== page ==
Sunday, January 23, 2011
Côte de Blues
Lest I ever give the impression that Nice is a city of perpetual sunshine, let me come clean and show our street a couple of weeks ago. (If you never see my blog again it will mean that the Tourism Police have figured out where I am and zapped my PC.) Today, I hasten to add, it’s not like that: we will soon take our walk along the Promenade des Anglais in our shirtsleeves and find a sunny terrace on which to have lunch. (I think that’s what they told me to say.)
Stop me if you’ve heard this, but, disregarding the occasional blizzard, Nice is nice. It is the birthplace and capital city of the French Riviera. For a few centuries BC it was a trading centre for Phoenician merchantmen, who called it Nikaïa, after the Greek god of victory. When the Romans crossed the Alps in the first century BC, they established a hilltop city here whose ruins can still be seen in what is now the elegant residential suburb of Cimiez. The streets of Roman Cimiez still bear the traces of chariot wheels, but they have hip names (is hip still hip?), like Duke Ellington Alley, Dizzy Gillespie Way and Miles Davis Street – for today it is the home of the Nice Jazz Festival.
Matisse lived next door, and I used to wonder if he moved away for those ten torrid days in July.
France’s – and the Riviera’s - love affair with jazz is as old as jazz itself. While paddle steamers were carrying the new music up the Mississippi to the great eastern cities, GIs on their belated way to World War I carried in their knapsacks the first scratchy products of the burgeoning recording industry. New French words were coined or adopted - "rag-time" became "le temps de chiffon", and swinguer and le big band entered French dictionaries.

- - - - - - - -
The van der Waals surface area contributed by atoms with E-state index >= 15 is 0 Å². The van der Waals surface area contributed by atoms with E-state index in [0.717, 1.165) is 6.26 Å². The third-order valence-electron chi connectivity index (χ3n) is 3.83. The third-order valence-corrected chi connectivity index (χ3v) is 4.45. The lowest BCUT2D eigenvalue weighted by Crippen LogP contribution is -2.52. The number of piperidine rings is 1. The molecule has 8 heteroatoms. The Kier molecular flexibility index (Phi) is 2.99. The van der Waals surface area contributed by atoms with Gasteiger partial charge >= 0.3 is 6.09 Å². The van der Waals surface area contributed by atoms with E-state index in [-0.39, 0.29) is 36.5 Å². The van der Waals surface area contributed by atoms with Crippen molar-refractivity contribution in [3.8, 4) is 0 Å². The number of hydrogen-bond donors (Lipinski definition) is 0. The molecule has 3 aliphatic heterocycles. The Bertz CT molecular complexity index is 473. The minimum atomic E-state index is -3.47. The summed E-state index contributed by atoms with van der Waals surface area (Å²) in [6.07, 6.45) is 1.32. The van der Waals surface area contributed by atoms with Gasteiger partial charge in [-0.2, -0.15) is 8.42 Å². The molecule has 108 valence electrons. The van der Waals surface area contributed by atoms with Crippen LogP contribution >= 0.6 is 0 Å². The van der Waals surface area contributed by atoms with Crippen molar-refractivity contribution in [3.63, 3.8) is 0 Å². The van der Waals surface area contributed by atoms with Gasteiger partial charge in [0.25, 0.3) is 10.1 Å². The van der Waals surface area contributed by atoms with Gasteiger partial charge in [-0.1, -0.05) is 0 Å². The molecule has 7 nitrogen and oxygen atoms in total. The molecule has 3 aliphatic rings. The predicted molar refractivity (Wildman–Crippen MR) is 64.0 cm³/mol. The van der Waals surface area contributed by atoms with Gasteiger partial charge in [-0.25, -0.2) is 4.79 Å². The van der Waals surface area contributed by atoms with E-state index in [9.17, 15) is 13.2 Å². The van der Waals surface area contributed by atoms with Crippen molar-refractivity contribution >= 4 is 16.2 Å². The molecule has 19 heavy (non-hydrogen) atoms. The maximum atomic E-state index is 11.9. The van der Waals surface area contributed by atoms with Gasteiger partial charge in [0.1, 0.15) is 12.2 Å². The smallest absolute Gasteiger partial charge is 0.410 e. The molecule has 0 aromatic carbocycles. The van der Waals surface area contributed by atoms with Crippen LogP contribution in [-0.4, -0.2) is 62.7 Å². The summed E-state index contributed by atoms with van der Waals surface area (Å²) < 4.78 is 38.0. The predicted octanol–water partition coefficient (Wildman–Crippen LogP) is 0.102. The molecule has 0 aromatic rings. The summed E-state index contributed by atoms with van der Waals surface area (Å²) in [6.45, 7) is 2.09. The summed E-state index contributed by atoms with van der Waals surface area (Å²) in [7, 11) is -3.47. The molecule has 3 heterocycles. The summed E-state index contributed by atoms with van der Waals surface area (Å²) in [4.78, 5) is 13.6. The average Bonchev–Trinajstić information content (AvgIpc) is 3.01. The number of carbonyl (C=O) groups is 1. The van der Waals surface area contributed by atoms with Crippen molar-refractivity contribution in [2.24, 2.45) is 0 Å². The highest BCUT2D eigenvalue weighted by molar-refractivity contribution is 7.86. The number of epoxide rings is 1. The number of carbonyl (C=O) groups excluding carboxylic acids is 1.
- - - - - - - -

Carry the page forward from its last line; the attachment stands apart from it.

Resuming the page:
I wasn’t there at the time - I’m a relative rookie who’s been attending the Nice Jazz Festival for a mere 29 years. These days we sometimes walk up to Cimiez: the DG likes its fin de siècle architecture but not its exclusivity. But as we pass the Roman ruins I swear I hear music coming from the ancient stones: Duke Ellington, Count Basie, Woody Herman, Charlie Mingus, Kenton…. Those were the days before Artistes’ Villages and neanderthal security guards: then, the musicians used to eat with the fans. My kids and I would sit and chat with the likes of Michel Petrucciani and Lionel Hampton. Now they and Satchmo are just statues; the rest are street names.
Divided loyalties: Everton played West Ham yesterday, the beleaguered team at the bottom of the table and in need of the points, and supported by one of our dearest friends. Whom do you support, knowing he was going all the way to Liverpool to support them? “Let the better team win”, I prayed, “so long as it’s not the Hammers”. God in his wisdom gave the right result – two-all.